Brain circuit that regulates thirst identified

Posted: 26 Jan 2015 08:20 AM PST

Scientists have identified a circuit in the brains of mice that regulates thirst. When a subset of cells in the circuit is switched on, mice immediately begin drinking water, even if they are fully hydrated. A second set of cells suppresses the urge to drink.

Hilltop panorama marks Mars rover's 11th anniversary

Posted: 26 Jan 2015 07:53 AM PST

A panorama from one of the highest elevations that NASA's Mars Exploration Rover Opportunity has reached in its 11 years on Mars includes the U.S. flag at the summit.

Helicopter could be 'scout' for Mars rovers

Posted: 26 Jan 2015 07:51 AM PST

Getting around on Mars is tricky business. Each NASA rover has delivered a wealth of information about the history and composition of the Red Planet, but a rover's vision is limited by the view of onboard cameras, and images from spacecraft orbiting Mars are the only other clues to where to drive it. To have a better sense of where to go and what's worth studying on Mars, it could be useful to have a low-flying scout.

Researchers make magnetic graphene

Posted: 26 Jan 2015 06:59 AM PST

Graphene has many desirable properties. Magnetism alas is not one of them. Magnetism can be induced in graphene by doping it with magnetic impurities, but this tends to disrupt graphene's electronic properties. Now physicists have found a way to induce magnetism in graphene while also preserving graphene's electronic properties. They have accomplished this by bringing a graphene sheet very close to a magnetic insulator -- an electrical insulator with magnetic properties.

Cause for decline of Missouri River pallid sturgeon identified

Posted: 26 Jan 2015 06:59 AM PST

Oxygen-depleted dead zones between dams in the upper Missouri River have been directly linked with the failure of endangered pallid sturgeon embryos to survive, according to a study. The study is the first to make a direct link among dam-induced changes in riverine sediment transport, the subsequent effects of those changes on reduced oxygen levels and the survival of an endangered species, the pallid sturgeon.

Frogs prove ideal models for studying developmental timing

Posted: 26 Jan 2015 06:59 AM PST

Thyroid hormone receptor alpha plays an important role in hind limb development in frogs, scientists have found. With new gene mutation technology, researchers were able to successfully mutate the gene in the tadpole models, discovering the value of tadpoles as ideal models for studying the role of hormones in development because of the timely metamorphosis from tadpole to juvenile frog, and because that transition is completely dependent on hormones.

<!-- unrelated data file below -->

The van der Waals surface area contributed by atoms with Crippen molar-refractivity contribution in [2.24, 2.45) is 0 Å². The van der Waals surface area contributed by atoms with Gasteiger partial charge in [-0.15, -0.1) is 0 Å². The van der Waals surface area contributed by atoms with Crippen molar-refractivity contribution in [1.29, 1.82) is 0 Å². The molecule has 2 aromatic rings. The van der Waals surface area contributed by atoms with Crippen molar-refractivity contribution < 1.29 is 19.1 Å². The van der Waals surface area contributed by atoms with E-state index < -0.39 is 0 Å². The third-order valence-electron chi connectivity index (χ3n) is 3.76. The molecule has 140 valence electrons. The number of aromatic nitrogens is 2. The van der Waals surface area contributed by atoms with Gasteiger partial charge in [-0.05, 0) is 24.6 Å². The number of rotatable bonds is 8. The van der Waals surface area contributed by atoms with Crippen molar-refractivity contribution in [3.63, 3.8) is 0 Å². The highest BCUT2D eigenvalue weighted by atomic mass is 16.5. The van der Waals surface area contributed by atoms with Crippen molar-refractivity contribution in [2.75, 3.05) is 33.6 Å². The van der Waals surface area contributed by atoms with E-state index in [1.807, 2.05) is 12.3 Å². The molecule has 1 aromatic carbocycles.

Visualizing interacting electrons in a molecule

Posted: 26 Jan 2015 06:59 AM PST

Scientists have succeeded in directly imaging how electrons interact within a single molecule. Understanding this kind of electronic effects in organic molecules is crucial for their use in optoelectronic applications, for example in organic light-emitting diodes, organic field-effect transistors and solar cells.

Chemists find a way to unboil egg whites: Ability to quickly restore molecular proteins could slash biotechnology costs

Posted: 26 Jan 2015 06:59 AM PST

Chemists have figured out how to unboil egg whites -- an innovation that could dramatically reduce costs for cancer treatments, food production and other segments of the $160 billion global biotechnology industry, according to new findings.

Mindfulness-based program in schools making a positive impact, study shows

Posted: 26 Jan 2015 06:59 AM PST

A social and emotional learning program started by Academy Award winning actress Goldie Hawn to help school children improve their learning abilities, be more caring, and less stressed is now backed by new scientific evidence.

Towards a scientific process freed from systemic bias

Posted: 26 Jan 2015 06:59 AM PST

Research on how science works -- the science of science -- can benefit from studying the digital traces generated during the research process, such as peer-reviewed publications. This type of research is crucial for the future of science and that of scientists, according to experts.

Mother's stress hormone levels may affect fetal growth and long term health of child

Posted: 26 Jan 2015 06:57 AM PST

Increased levels of stress hormones can lead pregnant mice to overeat, but affect growth of the fetus and, potentially, the long term health of the offspring, according to a new study.

How cancer turns good cells to the dark side

Posted: 26 Jan 2015 06:57 AM PST

Biophysicists reveal how cancer uses notch-signaling pathways to promote metastasis. Their computer models provide a fresh theoretical framework for scientists who study ways to target cancer progression.